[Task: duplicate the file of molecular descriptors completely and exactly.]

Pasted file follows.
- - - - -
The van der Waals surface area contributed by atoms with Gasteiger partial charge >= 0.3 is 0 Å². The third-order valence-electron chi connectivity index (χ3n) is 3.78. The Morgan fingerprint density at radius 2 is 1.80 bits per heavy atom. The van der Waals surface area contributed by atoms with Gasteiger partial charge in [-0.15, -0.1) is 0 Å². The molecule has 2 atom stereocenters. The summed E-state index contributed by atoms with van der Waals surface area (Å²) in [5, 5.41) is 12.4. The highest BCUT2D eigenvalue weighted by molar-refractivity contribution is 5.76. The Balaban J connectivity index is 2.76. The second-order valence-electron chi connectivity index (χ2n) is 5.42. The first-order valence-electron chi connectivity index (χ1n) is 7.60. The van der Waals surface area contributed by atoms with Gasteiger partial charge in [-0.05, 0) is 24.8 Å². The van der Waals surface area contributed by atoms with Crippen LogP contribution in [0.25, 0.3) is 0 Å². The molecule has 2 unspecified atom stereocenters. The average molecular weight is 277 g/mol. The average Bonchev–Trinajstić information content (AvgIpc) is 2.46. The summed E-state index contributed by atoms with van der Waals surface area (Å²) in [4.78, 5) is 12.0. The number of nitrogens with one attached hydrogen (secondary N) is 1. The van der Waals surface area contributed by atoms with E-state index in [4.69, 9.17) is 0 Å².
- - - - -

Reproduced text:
The van der Waals surface area contributed by atoms with Gasteiger partial charge >= 0.3 is 0 Å². The third-order valence-electron chi connectivity index (χ3n) is 3.78. The Morgan fingerprint density at radius 2 is 1.80 bits per heavy atom. The van der Waals surface area contributed by atoms with Gasteiger partial charge in [-0.15, -0.1) is 0 Å². The molecule has 2 atom stereocenters. The summed E-state index contributed by atoms with van der Waals surface area (Å²) in [5, 5.41) is 12.4. The highest BCUT2D eigenvalue weighted by molar-refractivity contribution is 5.76. The Balaban J connectivity index is 2.76. The second-order valence-electron chi connectivity index (χ2n) is 5.42. The first-order valence-electron chi connectivity index (χ1n) is 7.60. The van der Waals surface area contributed by atoms with Gasteiger partial charge in [-0.05, 0) is 24.8 Å². The van der Waals surface area contributed by atoms with Crippen LogP contribution in [0.25, 0.3) is 0 Å². The molecule has 2 unspecified atom stereocenters. The average molecular weight is 277 g/mol. The average Bonchev–Trinajstić information content (AvgIpc) is 2.46. The summed E-state index contributed by atoms with van der Waals surface area (Å²) in [4.78, 5) is 12.0. The number of nitrogens with one attached hydrogen (secondary N) is 1. The van der Waals surface area contributed by atoms with E-state index in [4.69, 9.17) is 0 Å².